We’re already pretty deep on the production side as far as how to build it. When we go live with the campaign we’ll give a lot more specifics on delivery and who’s going to build it on and so on. It’s a very short timeline.

One of the other things about Indiegogo that was very important for us, to be serious, is a huge international presence. Indiegogo is in, what, 200 countries? The Atari brand is known everywhere. You’ll see after the campaign that we’re doing a lot online. Retail, we’ll see when and how we do that later. It’ll be step by step. We have a very specific plan. Hardware–physical problems, certifications, build, firmware, BIOS, operating system, content, it’s everything. When you think about retail, returns, point of purchase, you have to be nuts to try to do hardware. It’s one of the hardest things to do, even more so from the ground up. So we have a step by step plan.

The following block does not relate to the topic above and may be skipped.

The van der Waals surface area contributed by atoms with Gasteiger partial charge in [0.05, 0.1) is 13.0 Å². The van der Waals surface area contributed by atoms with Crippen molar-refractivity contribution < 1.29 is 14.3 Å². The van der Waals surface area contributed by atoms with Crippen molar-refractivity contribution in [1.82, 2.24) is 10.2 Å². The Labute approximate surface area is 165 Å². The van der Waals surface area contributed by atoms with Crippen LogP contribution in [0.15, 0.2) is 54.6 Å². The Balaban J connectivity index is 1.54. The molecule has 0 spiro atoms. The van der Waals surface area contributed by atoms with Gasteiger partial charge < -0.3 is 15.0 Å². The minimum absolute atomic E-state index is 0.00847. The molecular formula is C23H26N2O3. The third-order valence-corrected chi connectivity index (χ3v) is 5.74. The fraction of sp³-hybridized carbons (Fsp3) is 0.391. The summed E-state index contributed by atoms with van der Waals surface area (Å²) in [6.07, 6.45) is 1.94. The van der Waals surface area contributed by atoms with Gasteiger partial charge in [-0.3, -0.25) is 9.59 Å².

Question: A lot of things could happen by spring. What response might you have to things like a price cut for existing consoles, or a more plentiful supply of Super Nintendo Classics? What about competitive pressures?

Mac: There are always going to be things that might happen. We’re not going to pretend to know how we’ll react. But right now, when we look at the landscape of gaming consoles, retro gaming devices out there, streamers, Android-based devices, we feel our positioning is a bit different for all the reasons I’ve laid out. Hopefully that will limit—even if that happens it doesn’t dramatically change our use case. I hope that wouldn’t disrupt our planning. We’re pretty fixed. We’re going into crowdfunding to have our community be a part of this — not to try it out, but for them to be actively involved. We’re confident about sticking to our plan.

Question: Looking more long term, we’ve seen platforms like Xbox add new features as new technologies arrive. With things like AR and VR on the horizon, how do you think this is going to change over the years?